Has Our Lust For Money Killed our Mashujaa.
Money and markets have been around for thousands of years. Yet as central as currency has been to so many civilizations, people in societies as different as ancient Greece, imperial China, medieval Europe, and colonial Africa did not measure residents’ well-being in terms of monetary earnings or economic output. In the late 18th century, Trade was introduced to Africa by a few who wanted to rip off our gold and natural resources to a lesser extent other industrializing nations such as England and Germany departed from this historical pattern. It was then that African people and policymakers started to measure progress in dollar amounts, tabulating social welfare based on people’s capacity to generate income. This fundamental shift, in time, transformed the way Africans appraised not only investments and businesses but also their communities, their environment, and even themselves.
Today, we have long forgotten the long fallen heroes and we praise those who stole from our infant economies and their well-being may seem hard to quantify in a nonmonetary way, but indeed other metrics—from incarceration rates to life expectancy have held sway in the course of the country’s history. The turn away from these statistics, and toward financial ones, means that rather than considering how economic developments could meet Africans’ needs, the default stance in policy, business, and everyday life is to assess whether individuals are meeting the exigencies of the economy.
At the turn of the 19th century, it did not appear that financial metrics were going to define Africans’ concept of progress. In scramble and partition of Africa all the world across was showcasing their power, in bigger terms than just money, military and industrial, the invaded African farms asking them to calculate the moneymaking capacities of their farms, workshops, and families so that he could use that to create economic colonialism in Africa. To my surprise African became their slaves and workers, labourers for the famous Manufactures. It is in these that the big firms and Europe made their big leap as cheap labour and free resources were leaped of the African continent.
Today Kenyans are set to mark a big step in their struggle to stand united as a nation amidst rising political temperatures, that notwithstanding it has been my observation that far the most popular and dominant form of social measurement in society then was a collection of social indicators known then as “moral statistics,” which quantified such phenomena as prostitution, incarceration, literacy, crime, education, insanity, pauperism, life expectancy, and disease. While these moral statistics were laden with paternalism, they nevertheless focused squarely on the physical, social, spiritual, and mental condition of the Kenyan public. For better or for worse, they placed human beings at the center of their calculating vision. Their unit of measure was bodies and minds, never pounds and cents.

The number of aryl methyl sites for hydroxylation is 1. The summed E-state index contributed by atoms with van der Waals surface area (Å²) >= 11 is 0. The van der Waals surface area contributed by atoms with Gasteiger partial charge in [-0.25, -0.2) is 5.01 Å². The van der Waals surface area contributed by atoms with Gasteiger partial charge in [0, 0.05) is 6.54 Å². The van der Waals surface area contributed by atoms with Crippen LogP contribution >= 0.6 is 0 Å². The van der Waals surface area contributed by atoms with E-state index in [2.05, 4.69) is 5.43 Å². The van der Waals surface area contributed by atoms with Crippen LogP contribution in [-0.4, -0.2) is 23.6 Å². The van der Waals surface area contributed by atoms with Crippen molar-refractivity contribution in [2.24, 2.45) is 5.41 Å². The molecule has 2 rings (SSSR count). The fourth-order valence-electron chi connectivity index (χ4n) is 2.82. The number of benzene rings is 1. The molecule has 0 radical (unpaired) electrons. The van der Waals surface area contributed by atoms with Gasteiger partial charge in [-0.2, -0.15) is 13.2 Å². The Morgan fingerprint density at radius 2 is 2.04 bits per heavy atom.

Yet today, money-based economic indicators began to gain prominence, eventually supplanting moral statistics as the leading benchmarks of individual prosperity. This epochal shift can be seen in the national debates over salaries. In the earlier parts of the 19th century, Kenyans wielded moral statistics in order to prove that their society was the more advanced and successful one. The proportion of being the more you manage to get out of the societies under the table the more Shujaa you are. Who can remind me of what happened to all those who stood by their moral. All those who whistle blowers for big cases, they all died poor and we all call ourselves shujaa and neither of all those souls is remembered today.
By the end of today, however, most of us politicians and businessmen will have abandoned such moral statistics in favor of economic metrics. We will all be calling our firms managers tabulating the cash value of agricultural produce that both regions had extracted from the earth. In so doing, we speak the language of productivity, turning many men of capital to the slavery cause.
What happened in the few month is more or less the same, no clear explanation of how the Unga crisis hits the country just before an election is held and who are the mastermind of the crisis, who benefits selling maize to the government at a large scale and how he preserves his farm produce that the country can’t match up to him to save it people in the time of need. In the day that we all call ourselves patriots and want to celebrate our heroes, I urge all of us to think if we will ever be celebrated by the generations to come or we will just be forgot as soon as we wither. Happy Mashujaa Day